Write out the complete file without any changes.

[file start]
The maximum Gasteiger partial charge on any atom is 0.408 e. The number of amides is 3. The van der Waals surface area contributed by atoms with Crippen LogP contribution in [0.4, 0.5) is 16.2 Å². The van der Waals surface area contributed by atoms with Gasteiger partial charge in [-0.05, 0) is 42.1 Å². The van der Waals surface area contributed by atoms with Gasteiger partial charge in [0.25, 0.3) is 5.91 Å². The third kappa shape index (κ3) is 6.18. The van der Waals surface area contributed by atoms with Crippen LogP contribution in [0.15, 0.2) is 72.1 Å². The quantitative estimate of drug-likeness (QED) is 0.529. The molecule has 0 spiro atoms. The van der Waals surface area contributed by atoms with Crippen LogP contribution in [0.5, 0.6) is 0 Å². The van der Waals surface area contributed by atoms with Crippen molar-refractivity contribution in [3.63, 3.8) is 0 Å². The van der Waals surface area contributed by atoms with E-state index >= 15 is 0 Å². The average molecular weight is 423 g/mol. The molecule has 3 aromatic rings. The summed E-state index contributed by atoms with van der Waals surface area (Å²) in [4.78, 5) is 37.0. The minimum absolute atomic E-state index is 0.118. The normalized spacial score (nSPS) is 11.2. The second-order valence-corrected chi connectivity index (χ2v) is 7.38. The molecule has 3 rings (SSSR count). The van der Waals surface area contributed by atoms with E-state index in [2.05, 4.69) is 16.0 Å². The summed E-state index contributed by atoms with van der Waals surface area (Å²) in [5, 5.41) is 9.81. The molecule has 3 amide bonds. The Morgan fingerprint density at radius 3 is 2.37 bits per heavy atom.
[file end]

The maximum Gasteiger partial charge on any atom is 0.408 e. The number of amides is 3. The van der Waals surface area contributed by atoms with Crippen LogP contribution in [0.4, 0.5) is 16.2 Å². The van der Waals surface area contributed by atoms with Gasteiger partial charge in [-0.05, 0) is 42.1 Å². The van der Waals surface area contributed by atoms with Gasteiger partial charge in [0.25, 0.3) is 5.91 Å². The third kappa shape index (κ3) is 6.18. The van der Waals surface area contributed by atoms with Crippen LogP contribution in [0.15, 0.2) is 72.1 Å². The quantitative estimate of drug-likeness (QED) is 0.529. The molecule has 0 spiro atoms. The van der Waals surface area contributed by atoms with Crippen LogP contribution in [0.5, 0.6) is 0 Å². The van der Waals surface area contributed by atoms with Crippen molar-refractivity contribution in [3.63, 3.8) is 0 Å². The van der Waals surface area contributed by atoms with E-state index >= 15 is 0 Å². The average molecular weight is 423 g/mol. The molecule has 3 aromatic rings. The summed E-state index contributed by atoms with van der Waals surface area (Å²) in [4.78, 5) is 37.0. The minimum absolute atomic E-state index is 0.118. The normalized spacial score (nSPS) is 11.2. The second-order valence-corrected chi connectivity index (χ2v) is 7.38. The molecule has 3 rings (SSSR count). The van der Waals surface area contributed by atoms with E-state index in [2.05, 4.69) is 16.0 Å². The summed E-state index contributed by atoms with van der Waals surface area (Å²) in [5, 5.41) is 9.81. The molecule has 3 amide bonds. The Morgan fingerprint density at radius 3 is 2.37 bits per heavy atom.